CASE 16283 Published on 24.11.2018

Painless latero-cervical mass in a 72 year-old female


Head & neck imaging

Case Type

Clinical Cases


Antonio Pedro Pissarra, Raquel Madaleno, Isabel Candelária, Maria Conceição Sanches

Coimbra University Hospital,Radiology Department; Avenida Central n6 5B 3000-607 Coimbra, Portugal;

72 years, female

Area of Interest Head and neck ; Imaging Technique Ultrasound-Colour Doppler, Ultrasound-Power Doppler, Catheter arteriography, CT, CT-Angiography
Clinical History
We present a case of a 72 year-old female presenting with a painless right cervical mass.
Imaging Findings
Duplex ultrasound, CT and angiography were performed.

Duplex ultrasound image (fig.1) showed a hypoechoic solid mass with internal vascularization located at the carotid bifurcation, separating the internal and external carotid arteries.
CT images (fig.2) depicted a well-defined soft tissue mass at the level of the carotid bifurcation, which splays the internal and external carotid arteries, with intense and rapid enhancement after intravenous administration of contrast material.
Carotid angiogram (fig.3) images showed the carotid body tumor, presenting as a hypervascular lesion with multiple enlarged feeding arteries.

The carotid body is a sensory organ located within the adventitia of the common carotid artery near the carotid bifurcation that plays a fundamental role in multiple physiologic processes such as regulation of respiratory and heart rate and blood pressure, by releasing a variety of neurotransmitters (including acetylcholine, adenosine triphosphate and dopamine) [1].
The most common pathology of the carotid body is the carotid body tumor, a paraganglioma originating from the glomus cells present in this structure [2].

Clinical Perspective

These tumors present as a slowly growing, painless lateral neck mass (as in the case we present, although some patients may experience local pressure symptoms like neck or ear pain). Symptoms may also be related to catecholamines release, giving place to hypertensive crises and arrhythmias. Typically, they are moveable in the horizontal plane but not in the vertical plane [3].

Imaging Perspective

Carotid body tumors are highly vascular lesions that characteristically splay apart the internal and external carotid arteries (lyre sign). The dense vascularity of these tumors is reflected in their imaging appearance.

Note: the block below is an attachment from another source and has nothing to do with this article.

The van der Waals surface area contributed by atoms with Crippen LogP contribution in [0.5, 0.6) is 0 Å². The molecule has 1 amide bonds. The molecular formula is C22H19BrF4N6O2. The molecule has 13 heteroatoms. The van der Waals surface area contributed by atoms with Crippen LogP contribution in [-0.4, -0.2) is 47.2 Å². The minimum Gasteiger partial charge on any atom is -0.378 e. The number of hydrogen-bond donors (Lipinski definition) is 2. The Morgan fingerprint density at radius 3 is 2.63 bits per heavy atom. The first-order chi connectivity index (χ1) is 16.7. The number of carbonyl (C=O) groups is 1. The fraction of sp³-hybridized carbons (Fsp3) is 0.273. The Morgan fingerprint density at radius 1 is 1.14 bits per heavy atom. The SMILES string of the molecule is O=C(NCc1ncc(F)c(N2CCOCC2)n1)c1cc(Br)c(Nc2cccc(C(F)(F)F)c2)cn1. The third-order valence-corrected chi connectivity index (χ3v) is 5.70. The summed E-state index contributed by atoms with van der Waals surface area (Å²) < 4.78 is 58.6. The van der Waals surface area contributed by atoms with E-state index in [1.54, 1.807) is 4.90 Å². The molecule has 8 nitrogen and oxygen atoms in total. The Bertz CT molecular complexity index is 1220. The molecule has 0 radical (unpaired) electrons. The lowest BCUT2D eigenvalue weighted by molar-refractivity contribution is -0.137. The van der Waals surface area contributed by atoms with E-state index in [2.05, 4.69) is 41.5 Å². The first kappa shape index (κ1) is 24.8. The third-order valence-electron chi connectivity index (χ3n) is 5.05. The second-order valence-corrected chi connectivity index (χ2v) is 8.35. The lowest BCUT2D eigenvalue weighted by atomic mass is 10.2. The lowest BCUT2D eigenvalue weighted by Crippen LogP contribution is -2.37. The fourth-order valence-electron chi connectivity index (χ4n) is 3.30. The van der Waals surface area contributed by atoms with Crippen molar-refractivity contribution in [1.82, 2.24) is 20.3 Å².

Duplex ultrasound usually showed a well limited hypoechoic solid mass with abundant flow in power Doppler and low resistance flow with a high diastolic component on spectral analysis (Fig.1) [3].
CT allows characterization after intravenous administration of contrast material, and a soft tissue mass at the level of the carotid bifurcation with intense and rapid enhancement was identified (Fig.2) [2].
Angiography showed multiple enlarged feeding arteries [4]. (Fig.3)


Most (95%) of these tumors are benign. Rarely can be malignant, defined as the presence of metastases (mainly to the liver, lymph nodes, lung and bone) [3].
Surgical resection is the treatment of choice, but the highly vascular nature of these neoplasms pose a therapeutic challenge [2]. Imaging predicts surgical morbidity, which is related to the size and relationship of the tumor with the carotid vessels (Shamblin classification of carotid body tumours) [5]. In our case surgery was performed, with no signs of recurrence until this moment.

Take Home Message, Teaching Points

Due to their highly vascular nature and typical imaging features, most carotid body tumors can be diagnosed solely on imaging.
Imaging characterization of tumor dimensions, blood supply and relationship with the carotid vessels is useful in the management of these patients.

Written informed patient consent for publication has been obtained
Differential Diagnosis List
Carotid body tumor
Glomus vagale
Glomus jugulare
Glomus tympanicum
Final Diagnosis
Carotid body tumor
Case information
DOI: 10.1594/EURORAD/CASE.16283
ISSN: 1563-4086